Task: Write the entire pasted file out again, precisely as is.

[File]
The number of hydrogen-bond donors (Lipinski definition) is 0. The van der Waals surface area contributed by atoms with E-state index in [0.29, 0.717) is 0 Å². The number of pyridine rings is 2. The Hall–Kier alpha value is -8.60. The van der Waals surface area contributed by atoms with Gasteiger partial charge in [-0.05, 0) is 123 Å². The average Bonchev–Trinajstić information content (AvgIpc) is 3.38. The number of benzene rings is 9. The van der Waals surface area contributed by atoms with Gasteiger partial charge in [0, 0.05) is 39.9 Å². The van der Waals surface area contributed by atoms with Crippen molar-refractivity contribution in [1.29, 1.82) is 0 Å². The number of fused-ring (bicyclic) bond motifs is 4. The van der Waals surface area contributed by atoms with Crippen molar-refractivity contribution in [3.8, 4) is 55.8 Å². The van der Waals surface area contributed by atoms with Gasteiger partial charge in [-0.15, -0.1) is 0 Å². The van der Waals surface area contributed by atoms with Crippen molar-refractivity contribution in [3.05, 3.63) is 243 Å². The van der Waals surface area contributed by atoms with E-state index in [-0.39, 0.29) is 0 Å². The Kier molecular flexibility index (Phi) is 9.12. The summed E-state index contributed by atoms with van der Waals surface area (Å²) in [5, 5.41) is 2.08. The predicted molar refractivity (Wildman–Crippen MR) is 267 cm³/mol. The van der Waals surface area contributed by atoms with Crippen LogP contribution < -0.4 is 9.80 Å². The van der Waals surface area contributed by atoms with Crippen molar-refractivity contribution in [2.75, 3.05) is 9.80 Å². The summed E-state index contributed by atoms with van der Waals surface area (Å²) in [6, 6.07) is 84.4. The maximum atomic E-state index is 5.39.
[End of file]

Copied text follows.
The number of hydrogen-bond donors (Lipinski definition) is 0. The van der Waals surface area contributed by atoms with E-state index in [0.29, 0.717) is 0 Å². The number of pyridine rings is 2. The Hall–Kier alpha value is -8.60. The van der Waals surface area contributed by atoms with Gasteiger partial charge in [-0.05, 0) is 123 Å². The average Bonchev–Trinajstić information content (AvgIpc) is 3.38. The number of benzene rings is 9. The van der Waals surface area contributed by atoms with Gasteiger partial charge in [0, 0.05) is 39.9 Å². The van der Waals surface area contributed by atoms with Crippen molar-refractivity contribution in [1.29, 1.82) is 0 Å². The number of fused-ring (bicyclic) bond motifs is 4. The van der Waals surface area contributed by atoms with Crippen molar-refractivity contribution in [3.8, 4) is 55.8 Å². The van der Waals surface area contributed by atoms with Gasteiger partial charge in [-0.15, -0.1) is 0 Å². The van der Waals surface area contributed by atoms with Crippen molar-refractivity contribution in [3.05, 3.63) is 243 Å². The van der Waals surface area contributed by atoms with E-state index in [-0.39, 0.29) is 0 Å². The Kier molecular flexibility index (Phi) is 9.12. The summed E-state index contributed by atoms with van der Waals surface area (Å²) in [5, 5.41) is 2.08. The predicted molar refractivity (Wildman–Crippen MR) is 267 cm³/mol. The van der Waals surface area contributed by atoms with Crippen LogP contribution < -0.4 is 9.80 Å². The van der Waals surface area contributed by atoms with Crippen molar-refractivity contribution in [2.75, 3.05) is 9.80 Å². The summed E-state index contributed by atoms with van der Waals surface area (Å²) in [6, 6.07) is 84.4. The maximum atomic E-state index is 5.39.